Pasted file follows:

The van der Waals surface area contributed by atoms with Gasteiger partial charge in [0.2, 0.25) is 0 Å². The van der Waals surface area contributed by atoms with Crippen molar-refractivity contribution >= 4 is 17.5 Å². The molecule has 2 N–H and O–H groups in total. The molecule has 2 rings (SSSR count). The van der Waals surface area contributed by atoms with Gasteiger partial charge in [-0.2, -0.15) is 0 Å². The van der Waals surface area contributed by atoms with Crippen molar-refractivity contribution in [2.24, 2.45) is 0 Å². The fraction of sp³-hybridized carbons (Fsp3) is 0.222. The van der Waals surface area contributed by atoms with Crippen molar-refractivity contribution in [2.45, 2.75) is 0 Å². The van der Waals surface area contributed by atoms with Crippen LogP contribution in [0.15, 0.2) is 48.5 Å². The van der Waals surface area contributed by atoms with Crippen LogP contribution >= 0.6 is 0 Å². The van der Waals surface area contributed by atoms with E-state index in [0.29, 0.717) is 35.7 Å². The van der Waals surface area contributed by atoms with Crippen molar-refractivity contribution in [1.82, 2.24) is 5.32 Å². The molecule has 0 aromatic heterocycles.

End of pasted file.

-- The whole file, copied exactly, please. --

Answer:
The van der Waals surface area contributed by atoms with Gasteiger partial charge in [0.2, 0.25) is 0 Å². The van der Waals surface area contributed by atoms with Crippen molar-refractivity contribution >= 4 is 17.5 Å². The molecule has 2 N–H and O–H groups in total. The molecule has 2 rings (SSSR count). The van der Waals surface area contributed by atoms with Gasteiger partial charge in [-0.2, -0.15) is 0 Å². The van der Waals surface area contributed by atoms with Crippen molar-refractivity contribution in [2.24, 2.45) is 0 Å². The fraction of sp³-hybridized carbons (Fsp3) is 0.222. The van der Waals surface area contributed by atoms with Crippen molar-refractivity contribution in [2.45, 2.75) is 0 Å². The van der Waals surface area contributed by atoms with Crippen LogP contribution in [0.15, 0.2) is 48.5 Å². The van der Waals surface area contributed by atoms with Crippen LogP contribution >= 0.6 is 0 Å². The van der Waals surface area contributed by atoms with E-state index in [0.29, 0.717) is 35.7 Å². The van der Waals surface area contributed by atoms with Crippen molar-refractivity contribution in [1.82, 2.24) is 5.32 Å². The molecule has 0 aromatic heterocycles.